In directly comparing this case to the Delfi case, the ECHR ruled that although the comments were offensive and vulgar they “did not constitute clearly unlawful speech; and they certainly did not amount to hate speech or incitement to violence”. Further, the ECHR stated that, while [Index] is the owner of a large media outlet which must be regarded as having economic interests, [MTE] is a “non-profit self-regulatory association” of Internet service providers with no known such interests”. The ECHR also applied the freedom of expression criteria used in the Delfi case and found a number of failings on the part of the Hungarian courts including the fact that: they had failed to assess how feasible it would have been to establish the identity of those posting the comments; they had in effect simply determined that MTE and Index were liable simply for having provided space for the comments in question and had erred in assessing what action MTE and Index should have taken in “notice-and-take-down” terms; they had failed to take into consideration the conduct of the company operating the real estate management websites and the fact that the latter had not requested taking down the comments before initiating proceedings; and, last but not least, they had not properly considered the way in which internet portals can be liable for third-party comments and the chilling effect this might have on internet freedom of expression, especially for non-commercial websites.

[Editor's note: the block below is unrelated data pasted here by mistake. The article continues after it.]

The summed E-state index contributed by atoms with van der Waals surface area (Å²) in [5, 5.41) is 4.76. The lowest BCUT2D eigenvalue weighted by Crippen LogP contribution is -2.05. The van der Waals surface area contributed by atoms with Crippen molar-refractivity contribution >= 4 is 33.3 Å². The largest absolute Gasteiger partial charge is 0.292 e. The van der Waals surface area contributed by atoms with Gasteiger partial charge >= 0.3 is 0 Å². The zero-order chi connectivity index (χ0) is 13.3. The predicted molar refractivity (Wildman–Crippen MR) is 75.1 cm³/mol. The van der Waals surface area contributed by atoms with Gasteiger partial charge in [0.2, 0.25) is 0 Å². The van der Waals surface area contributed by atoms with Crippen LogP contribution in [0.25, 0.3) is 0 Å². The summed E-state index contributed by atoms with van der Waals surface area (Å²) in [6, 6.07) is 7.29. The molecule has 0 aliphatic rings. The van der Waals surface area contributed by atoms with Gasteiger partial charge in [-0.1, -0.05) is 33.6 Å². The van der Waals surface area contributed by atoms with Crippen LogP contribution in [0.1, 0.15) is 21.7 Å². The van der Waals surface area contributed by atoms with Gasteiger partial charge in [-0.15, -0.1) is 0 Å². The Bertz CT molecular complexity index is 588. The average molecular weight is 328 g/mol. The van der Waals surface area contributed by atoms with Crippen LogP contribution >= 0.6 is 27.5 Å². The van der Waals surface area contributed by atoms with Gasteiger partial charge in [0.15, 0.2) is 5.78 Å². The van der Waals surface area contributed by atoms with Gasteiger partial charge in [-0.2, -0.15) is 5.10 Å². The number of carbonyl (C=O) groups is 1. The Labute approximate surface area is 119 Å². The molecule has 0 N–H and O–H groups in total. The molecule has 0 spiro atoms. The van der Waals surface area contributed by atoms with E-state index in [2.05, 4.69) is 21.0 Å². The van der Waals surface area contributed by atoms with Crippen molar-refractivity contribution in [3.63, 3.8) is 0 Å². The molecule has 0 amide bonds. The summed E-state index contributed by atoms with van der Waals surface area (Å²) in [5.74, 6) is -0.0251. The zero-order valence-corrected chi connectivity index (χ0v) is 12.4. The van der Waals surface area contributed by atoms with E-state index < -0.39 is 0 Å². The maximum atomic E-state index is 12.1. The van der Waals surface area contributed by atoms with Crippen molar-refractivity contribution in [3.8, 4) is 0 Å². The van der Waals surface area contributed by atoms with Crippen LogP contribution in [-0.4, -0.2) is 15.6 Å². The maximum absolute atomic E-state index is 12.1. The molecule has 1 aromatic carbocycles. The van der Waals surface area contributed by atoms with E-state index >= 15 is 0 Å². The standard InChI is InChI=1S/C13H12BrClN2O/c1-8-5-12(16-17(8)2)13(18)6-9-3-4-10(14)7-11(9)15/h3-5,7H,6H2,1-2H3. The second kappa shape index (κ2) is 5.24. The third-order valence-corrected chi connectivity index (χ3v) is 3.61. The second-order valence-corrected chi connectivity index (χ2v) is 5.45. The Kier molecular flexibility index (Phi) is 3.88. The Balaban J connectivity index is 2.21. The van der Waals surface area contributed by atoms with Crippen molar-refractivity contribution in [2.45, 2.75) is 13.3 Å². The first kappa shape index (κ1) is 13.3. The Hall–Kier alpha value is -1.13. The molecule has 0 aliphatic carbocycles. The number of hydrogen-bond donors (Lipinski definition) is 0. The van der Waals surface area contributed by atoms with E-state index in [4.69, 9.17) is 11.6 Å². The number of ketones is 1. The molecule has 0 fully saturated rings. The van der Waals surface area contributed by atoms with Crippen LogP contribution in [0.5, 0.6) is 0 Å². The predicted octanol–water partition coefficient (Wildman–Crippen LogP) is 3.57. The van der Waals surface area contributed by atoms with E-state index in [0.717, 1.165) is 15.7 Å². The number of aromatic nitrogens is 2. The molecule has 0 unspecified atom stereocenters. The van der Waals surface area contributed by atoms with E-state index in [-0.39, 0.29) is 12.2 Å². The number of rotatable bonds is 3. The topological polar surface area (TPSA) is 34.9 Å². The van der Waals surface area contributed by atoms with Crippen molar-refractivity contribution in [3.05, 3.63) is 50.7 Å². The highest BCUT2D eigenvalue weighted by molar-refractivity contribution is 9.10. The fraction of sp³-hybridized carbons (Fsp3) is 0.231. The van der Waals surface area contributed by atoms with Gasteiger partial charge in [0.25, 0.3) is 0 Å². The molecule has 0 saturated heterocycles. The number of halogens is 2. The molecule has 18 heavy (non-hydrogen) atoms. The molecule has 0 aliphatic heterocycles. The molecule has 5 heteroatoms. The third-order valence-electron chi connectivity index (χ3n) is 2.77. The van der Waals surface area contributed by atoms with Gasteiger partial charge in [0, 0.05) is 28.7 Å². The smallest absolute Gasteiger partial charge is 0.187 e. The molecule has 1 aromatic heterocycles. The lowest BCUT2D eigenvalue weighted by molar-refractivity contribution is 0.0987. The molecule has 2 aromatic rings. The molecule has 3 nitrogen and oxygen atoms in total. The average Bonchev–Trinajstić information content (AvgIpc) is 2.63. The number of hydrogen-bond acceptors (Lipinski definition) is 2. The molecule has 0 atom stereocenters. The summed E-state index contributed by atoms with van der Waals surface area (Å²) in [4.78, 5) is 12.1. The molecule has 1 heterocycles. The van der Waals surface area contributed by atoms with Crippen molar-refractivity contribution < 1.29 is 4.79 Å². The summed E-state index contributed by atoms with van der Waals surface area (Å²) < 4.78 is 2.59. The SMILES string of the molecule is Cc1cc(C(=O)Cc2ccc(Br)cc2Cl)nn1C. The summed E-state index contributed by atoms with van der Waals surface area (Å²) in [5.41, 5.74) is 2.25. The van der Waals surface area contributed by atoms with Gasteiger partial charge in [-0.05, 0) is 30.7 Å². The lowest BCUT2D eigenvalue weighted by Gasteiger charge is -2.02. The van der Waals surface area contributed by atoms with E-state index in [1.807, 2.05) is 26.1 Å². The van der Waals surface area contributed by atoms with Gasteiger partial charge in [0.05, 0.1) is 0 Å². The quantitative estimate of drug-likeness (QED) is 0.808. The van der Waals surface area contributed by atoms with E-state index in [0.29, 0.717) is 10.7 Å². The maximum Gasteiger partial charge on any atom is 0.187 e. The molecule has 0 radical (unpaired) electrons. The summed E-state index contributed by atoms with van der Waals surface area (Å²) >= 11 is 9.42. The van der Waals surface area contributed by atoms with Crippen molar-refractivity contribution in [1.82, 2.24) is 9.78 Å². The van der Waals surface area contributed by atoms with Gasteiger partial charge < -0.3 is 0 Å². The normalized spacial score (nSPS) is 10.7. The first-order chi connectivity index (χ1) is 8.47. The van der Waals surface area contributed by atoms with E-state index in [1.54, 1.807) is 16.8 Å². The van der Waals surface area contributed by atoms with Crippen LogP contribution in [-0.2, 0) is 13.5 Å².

The ECHR also stated that the business practices of the company operating the real estate management websites were already under investigation and so the ECHR was not convinced that the comments in question made any real impact on the company’s reputation.
What lessons can be learnt from these cases? First, the issues in these cases will turn on their facts and are best approached on a case-by-case basis. Second, hosts of user-generated content, in particular used as a key commercial activity, should consider revising their user-generated content policies and ensure that they carry out very pro-active monitoring and operate a system that removes clearly unlawful comments without delay.
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You can find out more about some of the terms used in this article in our glossary here.
For more information please contact André Bywater or Jonathan Armstrong who are lawyers with Cordery in London where their focus is on compliance issues.
André Bywater, Cordery, Lexis House, 30 Farringdon Street, London, EC4A 4HH
Office: +44 (0)207 075 1785
Jonathan Armstrong, Cordery, Lexis House, 30 Farringdon Street, London, EC4A 4HH
Office: +44 (0)207 075 1784